International Women’s Day Can Only Empower Women if They’re Not Killed in Abortion

Opinion   Lia Mills   Mar 8, 2017   |   1:16PM    Washington, DC

Today is International Women’s Day, a day when we celebrate the existence of women and the excellence of their accomplishments. Today, we celebrate our mothers and sisters, aunts and grandmothers, friends and family members, role models and heroines. Today, we pay our respects to those courageous women who have gone before us and laid the very foundation upon which we stand. And today, we repay this kindness that has been shown to us by recommitting to leave a legacy of justice, truth, and equality for the next generation.

But I approach today with a mixture of excitement and trepidation. Because I know that, no matter how important this day may be to me as a young pro-life woman, there are those who would seek to serve their own corrupt interests and use this vitally important day to exploit and manipulate women.

Over the past three years, I have taken many feminism courses. I have sat in on dozens of lectures about the supposed joys and so called accomplishments of radical feminist theorists and activists. I have been required to listen to presentations about how to use sex toys, about how human trafficking is a non-existent phenomenon, and about how prostitution could secretly be my calling in life. But the most upsetting thing of all is that I paid for an education and received this indoctrination.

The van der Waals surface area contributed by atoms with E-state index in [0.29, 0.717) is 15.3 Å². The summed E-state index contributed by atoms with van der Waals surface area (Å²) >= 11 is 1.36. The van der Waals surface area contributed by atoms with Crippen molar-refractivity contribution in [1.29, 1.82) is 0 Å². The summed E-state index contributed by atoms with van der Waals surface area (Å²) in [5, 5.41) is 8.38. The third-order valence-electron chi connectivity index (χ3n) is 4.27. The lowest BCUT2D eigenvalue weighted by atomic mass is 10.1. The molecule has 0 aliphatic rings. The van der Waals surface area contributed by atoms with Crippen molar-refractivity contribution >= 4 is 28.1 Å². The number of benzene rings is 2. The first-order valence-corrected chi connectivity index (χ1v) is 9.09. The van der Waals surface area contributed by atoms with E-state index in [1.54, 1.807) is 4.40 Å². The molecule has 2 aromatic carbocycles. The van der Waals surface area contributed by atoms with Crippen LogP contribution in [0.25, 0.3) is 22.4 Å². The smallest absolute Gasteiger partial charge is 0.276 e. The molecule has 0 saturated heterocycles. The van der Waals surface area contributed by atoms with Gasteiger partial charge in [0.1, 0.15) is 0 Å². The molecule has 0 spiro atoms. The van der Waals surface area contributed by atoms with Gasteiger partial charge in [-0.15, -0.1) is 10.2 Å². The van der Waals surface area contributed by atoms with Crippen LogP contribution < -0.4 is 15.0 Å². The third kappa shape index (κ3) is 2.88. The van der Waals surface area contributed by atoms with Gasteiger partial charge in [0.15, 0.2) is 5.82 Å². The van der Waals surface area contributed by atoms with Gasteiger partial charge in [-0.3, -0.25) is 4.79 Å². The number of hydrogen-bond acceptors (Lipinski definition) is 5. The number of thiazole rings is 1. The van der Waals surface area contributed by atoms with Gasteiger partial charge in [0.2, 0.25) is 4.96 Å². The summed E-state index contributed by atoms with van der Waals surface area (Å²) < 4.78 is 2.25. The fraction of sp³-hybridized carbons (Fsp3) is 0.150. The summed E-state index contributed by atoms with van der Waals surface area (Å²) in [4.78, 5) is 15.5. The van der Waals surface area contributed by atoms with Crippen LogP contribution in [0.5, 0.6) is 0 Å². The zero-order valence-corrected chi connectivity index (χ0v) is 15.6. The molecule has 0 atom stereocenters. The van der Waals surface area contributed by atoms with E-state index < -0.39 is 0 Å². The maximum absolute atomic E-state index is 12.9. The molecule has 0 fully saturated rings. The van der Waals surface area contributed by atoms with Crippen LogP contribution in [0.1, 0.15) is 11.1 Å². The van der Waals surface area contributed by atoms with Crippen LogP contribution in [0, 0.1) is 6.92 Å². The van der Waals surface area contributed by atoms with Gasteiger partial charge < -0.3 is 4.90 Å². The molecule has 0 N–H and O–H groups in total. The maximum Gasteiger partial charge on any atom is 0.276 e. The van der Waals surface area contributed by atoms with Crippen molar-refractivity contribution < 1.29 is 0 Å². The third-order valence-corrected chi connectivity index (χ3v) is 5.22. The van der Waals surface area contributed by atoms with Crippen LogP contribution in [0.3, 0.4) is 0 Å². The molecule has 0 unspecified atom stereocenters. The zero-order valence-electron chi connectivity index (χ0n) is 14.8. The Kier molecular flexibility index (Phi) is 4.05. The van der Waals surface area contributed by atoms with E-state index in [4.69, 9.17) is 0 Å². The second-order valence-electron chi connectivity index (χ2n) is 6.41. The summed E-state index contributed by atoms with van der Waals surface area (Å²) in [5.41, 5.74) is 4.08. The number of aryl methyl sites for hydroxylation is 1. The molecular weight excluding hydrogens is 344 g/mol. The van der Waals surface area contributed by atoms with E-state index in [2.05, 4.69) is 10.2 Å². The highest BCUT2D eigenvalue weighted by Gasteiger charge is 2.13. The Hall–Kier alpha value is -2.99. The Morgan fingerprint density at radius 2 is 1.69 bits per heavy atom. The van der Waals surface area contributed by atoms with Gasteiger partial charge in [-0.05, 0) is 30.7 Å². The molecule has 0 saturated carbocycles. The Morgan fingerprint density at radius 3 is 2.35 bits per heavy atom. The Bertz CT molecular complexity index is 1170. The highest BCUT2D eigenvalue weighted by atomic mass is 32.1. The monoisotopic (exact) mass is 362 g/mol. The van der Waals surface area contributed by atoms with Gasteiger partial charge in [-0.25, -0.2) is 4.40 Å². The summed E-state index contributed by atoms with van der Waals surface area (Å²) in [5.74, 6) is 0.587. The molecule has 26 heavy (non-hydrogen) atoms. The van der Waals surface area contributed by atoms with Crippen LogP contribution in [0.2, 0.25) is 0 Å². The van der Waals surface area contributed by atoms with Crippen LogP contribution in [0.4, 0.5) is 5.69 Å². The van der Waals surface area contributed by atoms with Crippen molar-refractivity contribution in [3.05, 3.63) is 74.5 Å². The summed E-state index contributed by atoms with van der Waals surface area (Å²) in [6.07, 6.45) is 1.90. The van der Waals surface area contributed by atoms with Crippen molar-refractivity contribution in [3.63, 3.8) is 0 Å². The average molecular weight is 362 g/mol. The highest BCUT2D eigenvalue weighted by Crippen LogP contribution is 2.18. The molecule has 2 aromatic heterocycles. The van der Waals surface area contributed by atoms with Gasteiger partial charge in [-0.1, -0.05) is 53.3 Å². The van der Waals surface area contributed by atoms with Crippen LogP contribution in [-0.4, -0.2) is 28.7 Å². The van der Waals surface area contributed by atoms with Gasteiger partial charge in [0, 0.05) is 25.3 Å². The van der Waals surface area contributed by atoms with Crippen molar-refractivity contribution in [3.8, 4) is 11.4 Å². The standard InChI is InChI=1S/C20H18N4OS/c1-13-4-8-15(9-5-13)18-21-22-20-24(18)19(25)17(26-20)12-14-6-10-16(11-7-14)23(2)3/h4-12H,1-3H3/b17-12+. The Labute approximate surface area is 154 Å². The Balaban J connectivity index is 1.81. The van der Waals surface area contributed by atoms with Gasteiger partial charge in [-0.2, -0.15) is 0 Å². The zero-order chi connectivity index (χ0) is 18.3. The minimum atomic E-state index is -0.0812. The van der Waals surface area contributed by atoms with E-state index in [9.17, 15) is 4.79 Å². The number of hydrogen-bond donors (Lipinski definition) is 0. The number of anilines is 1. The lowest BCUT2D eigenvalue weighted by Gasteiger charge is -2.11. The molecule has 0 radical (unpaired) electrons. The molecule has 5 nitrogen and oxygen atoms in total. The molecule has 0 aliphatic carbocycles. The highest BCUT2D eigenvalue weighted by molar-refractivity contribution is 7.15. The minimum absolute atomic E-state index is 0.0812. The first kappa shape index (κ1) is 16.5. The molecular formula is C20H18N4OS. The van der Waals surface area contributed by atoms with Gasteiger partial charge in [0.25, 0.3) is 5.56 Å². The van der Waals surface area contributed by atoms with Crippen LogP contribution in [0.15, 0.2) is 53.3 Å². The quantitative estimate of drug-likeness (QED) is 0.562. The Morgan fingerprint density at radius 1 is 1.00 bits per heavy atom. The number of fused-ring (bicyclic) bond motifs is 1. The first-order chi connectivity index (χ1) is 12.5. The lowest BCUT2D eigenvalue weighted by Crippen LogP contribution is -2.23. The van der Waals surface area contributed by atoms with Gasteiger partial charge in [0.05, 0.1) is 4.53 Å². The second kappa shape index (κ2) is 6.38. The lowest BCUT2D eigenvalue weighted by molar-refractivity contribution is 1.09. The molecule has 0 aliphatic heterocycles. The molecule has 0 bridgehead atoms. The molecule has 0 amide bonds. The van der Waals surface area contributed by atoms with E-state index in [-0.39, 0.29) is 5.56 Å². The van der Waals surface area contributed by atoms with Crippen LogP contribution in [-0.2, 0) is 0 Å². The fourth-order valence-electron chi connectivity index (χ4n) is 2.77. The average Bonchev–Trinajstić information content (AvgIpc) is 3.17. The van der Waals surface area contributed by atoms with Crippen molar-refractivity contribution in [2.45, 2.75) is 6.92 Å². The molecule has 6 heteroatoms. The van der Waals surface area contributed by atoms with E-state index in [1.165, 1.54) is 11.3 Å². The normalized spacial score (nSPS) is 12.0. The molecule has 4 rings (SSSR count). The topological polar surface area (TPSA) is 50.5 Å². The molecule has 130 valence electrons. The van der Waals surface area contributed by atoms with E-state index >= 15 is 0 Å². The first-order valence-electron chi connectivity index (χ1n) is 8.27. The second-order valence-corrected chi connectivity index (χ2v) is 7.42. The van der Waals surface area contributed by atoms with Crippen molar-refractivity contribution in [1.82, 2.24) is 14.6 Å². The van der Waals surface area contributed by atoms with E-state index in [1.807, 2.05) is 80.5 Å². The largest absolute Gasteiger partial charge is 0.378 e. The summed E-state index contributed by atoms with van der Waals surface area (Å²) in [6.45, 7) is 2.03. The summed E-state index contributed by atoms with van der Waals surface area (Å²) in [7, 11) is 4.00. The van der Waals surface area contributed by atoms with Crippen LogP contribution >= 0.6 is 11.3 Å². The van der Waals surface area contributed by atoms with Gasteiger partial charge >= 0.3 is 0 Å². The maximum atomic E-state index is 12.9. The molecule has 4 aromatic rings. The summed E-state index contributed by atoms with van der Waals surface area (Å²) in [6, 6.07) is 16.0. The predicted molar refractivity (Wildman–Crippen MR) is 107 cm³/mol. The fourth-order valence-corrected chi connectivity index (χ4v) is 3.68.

The one benefit of my extremist program is that it has presented me with key questions that I have used to strengthen my own beliefs about social justice issues and human rights. One such question is this:

What does it mean to be an empowered woman?

If radical pro-abortion feminists are to be believed, an empowered woman is one who will grow up with easy access to prostitution, pornography, and abortion.

If radical pro-abortion feminists are to be believed, an empowered woman is one who is willing to sacrifice motherhood in order to avoid being fired, being kicked out of her home, or being unable to finish her education.

If radical pro-abortion feminists are to be believed, an empowered woman is one who is able to freely access reproductive services—and by “services”, they mean exclusively abortion-on-demand, of course. Why? Because no empowered woman would expect a so-called “women’s healthcare” organization like Planned Parenthood to offer mammograms or prenatal care. Please. While Planned Parenthood has consistently promised that it offers these services, they really don’t. And an empowered woman would know this. Because an empowered woman does not need prenatal care. All she needs is abortion.

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This is the radical pro-abortion feminist caricature of the empowered woman, a series of falsehoods that are sold to me over and over, whether in my feminist classrooms or in mainstream media.

But thankfully, I know better than to believe their rhetoric. Because thankfully, I am an empowered woman, not a radical pro-abortion feminist.